Space

NOAA satellites helped save 253 lives in 2013

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Satellite image courtesy of NOAA

The National Oceanic and Atmospheric Administration's fleet of reliable but aging geostationary and polar-orbiting satellites did more than provide forecasters with vital data in predicting weather across the country in 2013. It saved lives.

The satellites helped rescue 253 people from potentially life-threatening scenarios last year by detecting distress signals from emergency beacons activated by downed pilots, stranded boaters and lost hikers in the United States and surrounding waters.

The NOAA satellites are part of the international search and rescue satellite-aided tracking system known as COSPAS-SARSAT, which is a network of satellites used to detect and locate distress signals from emergency beacons.

"Each life we save underscores the undeniable value of NOAA satellites," said Mary Kicza, assistant administrator of NOAA's Satellite and Information Service.

A NOAA-compiled map of SARSAT rescues in 2013 shows that the majority -- 139 -- were waterborne and often involved the Coast Guard. Another 80 involved events on land, and 30 involved aviation incidents. Highlights include:

  • Alaska had the most SARSAT rescues (101), followed by Florida with 56.
  • In Alaska, six passengers on a small plane were rescued after it crashed near mountainous terrain outside LeConte Bay.
  • Four crewmen were rescued in Broadus, Mont., after ejecting from a B-1 bomber before it crashed.
  • A boater was rescued off the coast of Kitty Hawk, N.C., after he sustained a head injury.

When a NOAA satellite detects an activated beacon, it homes in on the location and relays information to the U.S. Mission Control Center for SARSAT in Maryland. Information is then shared with either the Coast Guard for water rescues or the Air Force for land rescues.

Since 1982, the COSPAS-SARSAT system has been credited with supporting 35,000 rescues worldwide, 7,250 of which happened in the United States or surrounding waters.

About the Author

Frank Konkel is a former staff writer for FCW.

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Reader comments

Mon, Jan 27, 2014 RayW

Just addressing this article, each life saved cost the US tax payer about $6 million (just in the satellite budget estimate from 2011) last year and as a few people focused on other things have stated outside of this article, that is a lot of money that could have been used for other 'stuff'.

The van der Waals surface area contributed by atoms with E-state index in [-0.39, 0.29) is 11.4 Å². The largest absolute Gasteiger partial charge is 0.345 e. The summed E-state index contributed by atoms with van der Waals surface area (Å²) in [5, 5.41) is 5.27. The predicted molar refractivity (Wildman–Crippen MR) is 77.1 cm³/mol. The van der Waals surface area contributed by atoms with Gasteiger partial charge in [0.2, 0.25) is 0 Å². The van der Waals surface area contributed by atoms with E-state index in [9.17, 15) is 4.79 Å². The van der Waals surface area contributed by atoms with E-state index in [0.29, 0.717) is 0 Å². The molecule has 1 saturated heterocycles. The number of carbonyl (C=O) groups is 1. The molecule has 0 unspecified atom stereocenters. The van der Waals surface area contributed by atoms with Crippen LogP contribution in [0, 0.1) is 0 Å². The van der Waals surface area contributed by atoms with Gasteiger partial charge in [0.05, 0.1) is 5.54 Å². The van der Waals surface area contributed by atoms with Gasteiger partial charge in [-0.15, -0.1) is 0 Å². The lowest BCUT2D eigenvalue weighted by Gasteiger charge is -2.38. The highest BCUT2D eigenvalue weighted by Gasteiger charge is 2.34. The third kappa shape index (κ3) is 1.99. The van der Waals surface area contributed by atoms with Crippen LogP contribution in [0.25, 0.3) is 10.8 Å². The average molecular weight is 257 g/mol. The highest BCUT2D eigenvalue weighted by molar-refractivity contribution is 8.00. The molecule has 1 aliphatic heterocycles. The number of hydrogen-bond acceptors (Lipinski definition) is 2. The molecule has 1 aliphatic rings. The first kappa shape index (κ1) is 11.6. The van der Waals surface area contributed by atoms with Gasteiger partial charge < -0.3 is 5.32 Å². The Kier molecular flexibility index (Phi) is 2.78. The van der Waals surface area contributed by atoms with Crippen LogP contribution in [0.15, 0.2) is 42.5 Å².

But as many people forget, this article just talks about a relatively minor use of the system. Look at the weather reporting for everything from blizzards to hurricanes, and the Saturday picnic plans to what to wear to work that day. That is a lot of money and lives saved by being able to be prepared instead of being caught in the storm with the proverbial pants down.

Most weather is cyclic with modifying affects from causes ranging from the sun to cutting down a forest to cooking dinner. Although we have been collecting weather data for centuries, it has only been the last 60 years that the power of being able to look down at all the earth and see what is going on everywhere including in the middle of the biggest weather modifier, the ocean, has been there. And the level of information has been improving over the years.

Also, as many people forget, much of the research today may not be useful, but we are using research today that was done years ago but now is just beginning to make sense and we have the technology and abilities to do something with it. Knowledge is always ahead of application, and unless you think forward or have imagination, is just worthless at the moment to many people.

Not that the finding of emergency beacons is not important, especially to those who are saved by the technology, but too many people just look at the cost and the article title and jump to the wrong conclusion of the actual cost.

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